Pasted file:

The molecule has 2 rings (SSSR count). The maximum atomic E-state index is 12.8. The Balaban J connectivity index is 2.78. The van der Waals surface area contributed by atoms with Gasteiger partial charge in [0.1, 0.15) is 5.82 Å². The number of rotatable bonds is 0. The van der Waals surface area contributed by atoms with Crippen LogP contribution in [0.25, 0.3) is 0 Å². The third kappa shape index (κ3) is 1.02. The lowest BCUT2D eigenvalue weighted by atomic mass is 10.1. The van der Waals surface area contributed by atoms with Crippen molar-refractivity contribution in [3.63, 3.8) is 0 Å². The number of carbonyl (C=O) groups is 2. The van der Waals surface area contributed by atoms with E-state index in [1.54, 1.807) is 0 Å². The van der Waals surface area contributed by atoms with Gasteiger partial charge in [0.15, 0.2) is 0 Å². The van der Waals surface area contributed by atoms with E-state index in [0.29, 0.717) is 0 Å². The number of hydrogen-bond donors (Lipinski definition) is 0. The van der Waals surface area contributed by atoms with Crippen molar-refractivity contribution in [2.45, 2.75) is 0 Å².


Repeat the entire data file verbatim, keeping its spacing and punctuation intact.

The molecule has 2 rings (SSSR count). The maximum atomic E-state index is 12.8. The Balaban J connectivity index is 2.78. The van der Waals surface area contributed by atoms with Gasteiger partial charge in [0.1, 0.15) is 5.82 Å². The number of rotatable bonds is 0. The van der Waals surface area contributed by atoms with Crippen LogP contribution in [0.25, 0.3) is 0 Å². The third kappa shape index (κ3) is 1.02. The lowest BCUT2D eigenvalue weighted by atomic mass is 10.1. The van der Waals surface area contributed by atoms with Crippen molar-refractivity contribution in [3.63, 3.8) is 0 Å². The number of carbonyl (C=O) groups is 2. The van der Waals surface area contributed by atoms with E-state index in [1.54, 1.807) is 0 Å². The van der Waals surface area contributed by atoms with Gasteiger partial charge in [0.15, 0.2) is 0 Å². The van der Waals surface area contributed by atoms with E-state index in [0.29, 0.717) is 0 Å². The number of hydrogen-bond donors (Lipinski definition) is 0. The van der Waals surface area contributed by atoms with Crippen molar-refractivity contribution in [2.45, 2.75) is 0 Å².